Steve: Yes, I agree. The term “railroad watch” is tricky. The problem related with this term is that the quality and specification requirements of railroad watches and its parts, like movements from the 19th century for example, are constantly changing. Moreover, hundreds of railroads went through the US and lots of railroad companies had different views about the specification of a railroad watch. Maybe it’s interesting for you to hear that by June 1892, employees of the Illinois Central Railroad were forced to submit their watches for a quarterly examination and weekly comparison. Your railroad pocket watch is from special interest to me because it has double hour time and hands colored in gold and black. Your watch was made from an Illinois brand called “Rockford” and made between 1890 and 1891. I can determine the age so accurate because you also took a picture from the serial number on the movement. I work with professional literature that allows me to search for specific serial numbers. I could compare the engraved serial number with my literature to find out when your pocket watch was manufactured. You told me the watch is running good what is very important. The value-reducing fact is the condition of your watch. Watch experts distinguish between 10 condition grades. Pocket watches in very best condition are named “pristine mint” while the worst quality of a watch is named “scrap”. I would classify your watch as “average” or “fair” what means a decrease of value between 60 percent and 75 percent from the finest quality has to be calculated. Nevertheless it’s a truly nice piece of American history and Rockford watches are very popular among collectors. I think that a resale price of approximately $1,000 is realistic. Therefore, we would offer you $800 for your pocket watch.
Marc: It’s very fascinating for me to hear these historic fats and I’m surprised about the value. Your estimate of $1,000 sounds good to me and also your offer is quite acceptable. What about the value of my other watches? Are they almost worthless compared with the Rockford pocket watch?
Steve: No, absolutely not. But to be honest, it’s only the gold value that makes another watch of your collection very valuable. I speak about your gold pocket watch weighing approx. 104 grams. This piece is an 18K gold pocket watch. The watch has all relevant gold hallmarks on the inner backside of the case. When we are unsure about the purity we can always make a quick test with our xrf machines. That way we can be 100% sure about the alloy and gold purity. You told me the watch isn’t running anymore, the key is missing and I see some grave damages thus I classified this watch as scrap. But a scrap gold pocket watch like that is even valuable. We have to calculate deductions of the gold weight. Parts like the movement (wheels, screws, barrels, pinions, springs, rollers and so on), the glass, and the crown aren’t made of gold but though heavy parts. Based on your provided total weight and diameter, I’ve compared your watch with some present watches in my laboratory to get an idea about its anticipated gold weight. Normally I’m very close to facts with my weight-evaluations from afar. I estimate that your watch contains approx. 40 grams of 18k gold. Based on that weight, we would pay you $1,040 for the gold, today. No further deductions charged.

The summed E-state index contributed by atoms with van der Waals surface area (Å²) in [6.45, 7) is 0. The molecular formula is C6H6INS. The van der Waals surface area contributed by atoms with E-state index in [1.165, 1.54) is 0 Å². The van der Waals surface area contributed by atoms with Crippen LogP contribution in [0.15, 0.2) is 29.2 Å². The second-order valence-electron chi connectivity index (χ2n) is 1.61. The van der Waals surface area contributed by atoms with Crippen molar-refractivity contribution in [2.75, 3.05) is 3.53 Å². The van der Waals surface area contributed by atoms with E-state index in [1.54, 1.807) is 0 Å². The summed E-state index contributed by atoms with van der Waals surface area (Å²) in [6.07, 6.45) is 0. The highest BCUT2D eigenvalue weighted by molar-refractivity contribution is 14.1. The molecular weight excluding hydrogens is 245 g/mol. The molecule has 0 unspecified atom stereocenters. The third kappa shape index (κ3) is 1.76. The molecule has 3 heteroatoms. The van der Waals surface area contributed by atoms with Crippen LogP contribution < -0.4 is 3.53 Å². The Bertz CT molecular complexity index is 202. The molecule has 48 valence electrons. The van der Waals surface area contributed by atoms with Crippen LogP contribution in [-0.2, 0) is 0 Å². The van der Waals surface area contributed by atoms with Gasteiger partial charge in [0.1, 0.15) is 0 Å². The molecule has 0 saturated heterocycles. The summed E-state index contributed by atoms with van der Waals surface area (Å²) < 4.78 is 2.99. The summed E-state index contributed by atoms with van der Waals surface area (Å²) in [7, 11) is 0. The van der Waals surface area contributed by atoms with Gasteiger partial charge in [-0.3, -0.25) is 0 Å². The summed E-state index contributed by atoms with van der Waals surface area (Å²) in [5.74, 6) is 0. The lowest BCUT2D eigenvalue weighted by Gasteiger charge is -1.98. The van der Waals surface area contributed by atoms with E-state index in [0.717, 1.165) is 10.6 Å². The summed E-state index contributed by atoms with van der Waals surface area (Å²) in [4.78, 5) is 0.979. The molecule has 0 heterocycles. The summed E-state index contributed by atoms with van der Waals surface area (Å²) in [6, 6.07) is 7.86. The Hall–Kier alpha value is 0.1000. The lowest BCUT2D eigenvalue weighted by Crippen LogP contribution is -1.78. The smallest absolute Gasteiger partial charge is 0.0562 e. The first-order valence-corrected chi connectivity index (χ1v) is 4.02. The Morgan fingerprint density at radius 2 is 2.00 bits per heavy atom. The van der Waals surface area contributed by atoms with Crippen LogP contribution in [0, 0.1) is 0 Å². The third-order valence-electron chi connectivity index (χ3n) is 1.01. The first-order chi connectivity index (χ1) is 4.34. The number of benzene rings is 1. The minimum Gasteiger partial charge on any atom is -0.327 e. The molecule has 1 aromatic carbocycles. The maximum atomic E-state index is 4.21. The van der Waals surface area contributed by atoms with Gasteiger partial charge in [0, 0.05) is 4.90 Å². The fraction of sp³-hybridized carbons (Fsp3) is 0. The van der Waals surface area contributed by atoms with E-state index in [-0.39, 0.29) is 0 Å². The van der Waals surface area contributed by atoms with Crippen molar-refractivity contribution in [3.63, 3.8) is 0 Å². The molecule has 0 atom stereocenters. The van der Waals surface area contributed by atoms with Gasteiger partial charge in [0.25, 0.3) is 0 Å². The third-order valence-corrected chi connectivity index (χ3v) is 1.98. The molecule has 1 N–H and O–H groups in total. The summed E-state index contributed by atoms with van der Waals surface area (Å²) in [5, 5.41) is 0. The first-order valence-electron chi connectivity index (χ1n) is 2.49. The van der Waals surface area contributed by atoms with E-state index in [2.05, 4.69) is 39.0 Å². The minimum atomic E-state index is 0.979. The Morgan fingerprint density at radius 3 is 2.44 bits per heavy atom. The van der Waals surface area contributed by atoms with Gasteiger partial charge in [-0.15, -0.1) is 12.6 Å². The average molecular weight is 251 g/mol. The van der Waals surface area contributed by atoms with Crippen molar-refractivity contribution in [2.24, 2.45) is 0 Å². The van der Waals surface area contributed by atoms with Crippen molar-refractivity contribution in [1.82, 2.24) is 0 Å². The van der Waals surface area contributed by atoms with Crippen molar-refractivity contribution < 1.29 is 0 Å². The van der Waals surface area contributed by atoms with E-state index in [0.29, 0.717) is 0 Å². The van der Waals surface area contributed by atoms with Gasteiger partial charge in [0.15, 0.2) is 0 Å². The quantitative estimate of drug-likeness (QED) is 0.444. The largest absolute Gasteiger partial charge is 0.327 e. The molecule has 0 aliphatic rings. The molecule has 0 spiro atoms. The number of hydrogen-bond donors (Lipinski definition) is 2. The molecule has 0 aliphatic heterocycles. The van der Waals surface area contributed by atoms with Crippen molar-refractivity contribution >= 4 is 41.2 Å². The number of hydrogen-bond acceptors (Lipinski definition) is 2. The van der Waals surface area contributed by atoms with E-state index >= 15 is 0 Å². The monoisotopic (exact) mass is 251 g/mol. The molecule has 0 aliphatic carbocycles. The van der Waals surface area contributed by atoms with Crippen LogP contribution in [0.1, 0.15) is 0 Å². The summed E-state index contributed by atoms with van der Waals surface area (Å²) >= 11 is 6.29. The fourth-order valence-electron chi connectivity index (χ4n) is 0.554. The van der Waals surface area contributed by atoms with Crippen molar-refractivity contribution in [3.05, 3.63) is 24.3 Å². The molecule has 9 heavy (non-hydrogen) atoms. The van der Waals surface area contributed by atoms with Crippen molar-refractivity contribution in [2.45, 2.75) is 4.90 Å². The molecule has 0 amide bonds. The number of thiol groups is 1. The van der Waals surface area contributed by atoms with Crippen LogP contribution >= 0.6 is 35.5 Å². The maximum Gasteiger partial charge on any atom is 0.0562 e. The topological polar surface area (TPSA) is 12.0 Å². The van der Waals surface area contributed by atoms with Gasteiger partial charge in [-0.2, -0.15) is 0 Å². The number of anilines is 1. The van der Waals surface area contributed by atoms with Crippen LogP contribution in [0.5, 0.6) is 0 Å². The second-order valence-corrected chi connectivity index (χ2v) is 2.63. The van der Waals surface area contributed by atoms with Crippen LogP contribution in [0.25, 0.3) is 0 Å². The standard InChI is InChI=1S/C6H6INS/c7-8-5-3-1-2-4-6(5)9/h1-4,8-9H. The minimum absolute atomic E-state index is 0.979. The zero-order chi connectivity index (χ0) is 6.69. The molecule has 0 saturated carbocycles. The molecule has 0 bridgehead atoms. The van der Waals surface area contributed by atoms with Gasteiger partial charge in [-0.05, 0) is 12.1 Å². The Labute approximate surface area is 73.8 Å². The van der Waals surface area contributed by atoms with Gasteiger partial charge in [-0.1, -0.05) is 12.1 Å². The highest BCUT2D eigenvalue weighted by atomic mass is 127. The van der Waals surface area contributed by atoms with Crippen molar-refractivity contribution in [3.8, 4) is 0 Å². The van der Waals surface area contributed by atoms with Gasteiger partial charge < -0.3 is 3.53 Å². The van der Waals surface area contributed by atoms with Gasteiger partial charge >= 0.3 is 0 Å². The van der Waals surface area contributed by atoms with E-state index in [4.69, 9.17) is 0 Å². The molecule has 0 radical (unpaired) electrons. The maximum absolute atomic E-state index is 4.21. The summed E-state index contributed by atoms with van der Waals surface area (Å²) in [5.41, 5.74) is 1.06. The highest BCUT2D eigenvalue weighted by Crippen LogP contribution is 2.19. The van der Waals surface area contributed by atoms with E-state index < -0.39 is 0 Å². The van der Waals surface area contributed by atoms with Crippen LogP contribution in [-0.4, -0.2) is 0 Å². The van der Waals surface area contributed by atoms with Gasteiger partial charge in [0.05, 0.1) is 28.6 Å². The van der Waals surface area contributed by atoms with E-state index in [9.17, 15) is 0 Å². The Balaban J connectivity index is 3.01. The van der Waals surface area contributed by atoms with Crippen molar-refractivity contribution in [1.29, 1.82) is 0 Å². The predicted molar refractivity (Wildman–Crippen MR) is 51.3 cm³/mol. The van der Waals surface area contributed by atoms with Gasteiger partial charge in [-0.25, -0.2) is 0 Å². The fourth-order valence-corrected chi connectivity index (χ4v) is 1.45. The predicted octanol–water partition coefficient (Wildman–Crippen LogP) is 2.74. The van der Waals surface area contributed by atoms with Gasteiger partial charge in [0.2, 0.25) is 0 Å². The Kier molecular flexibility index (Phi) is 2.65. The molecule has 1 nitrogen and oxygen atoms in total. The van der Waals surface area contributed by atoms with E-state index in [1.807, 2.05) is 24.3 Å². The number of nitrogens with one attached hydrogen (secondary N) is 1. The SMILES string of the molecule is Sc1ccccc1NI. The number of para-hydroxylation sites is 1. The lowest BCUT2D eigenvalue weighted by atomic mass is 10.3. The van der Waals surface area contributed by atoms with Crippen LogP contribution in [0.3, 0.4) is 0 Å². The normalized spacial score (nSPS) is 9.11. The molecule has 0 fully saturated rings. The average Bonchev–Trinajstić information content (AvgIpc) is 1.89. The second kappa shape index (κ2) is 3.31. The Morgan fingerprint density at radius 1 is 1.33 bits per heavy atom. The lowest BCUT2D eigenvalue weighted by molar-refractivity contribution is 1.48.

Marc: Great!! But that’s weird. My broken gold pocket watch is more worth than the railroad watch from the 19th century only because it was made of gold. Crazy!
Steve: It’s hard to believe but that’s a fact. But Marc, consider that the gold price has begun to rise significantly just a couple of years ago. If you would have sold this pocket watch in 2004, you would have probably got about $350. Just to give you an idea about the gold price from the past.
Marc: Wow. What a bull market. Finally, what about the remaining watches?
Steve: Honestly, they are looking nice and some are running good but there is almost no collectors’ demand for such pocket watches. The peoples’ taste and preferences have changed. All together, they weigh about 1200 pennyweights. We have to subtract the weight of the glasses, the clockworks, crowns and other base metal parts. Finally, I think that we speak about a value of $450 to $550 but that’s very questionable because I couldn’t check the watches in person. It’s very tough to estimate the net weight from afar.
Marc: I understand what you mean. Steve, you did a great job. I appreciate that you spend so much time for me and my collection. I’ll make a deal with your company. Let me know how we can bring things forward to cash out.
Steve: I will send you an email with all instructions. Our selling process is smooth and there is almost no time to spend involved. Thank you too, Marc. It was exciting to work with you. We were a good team.
Marc: Yes man. Good bye.
Steve: Good bye!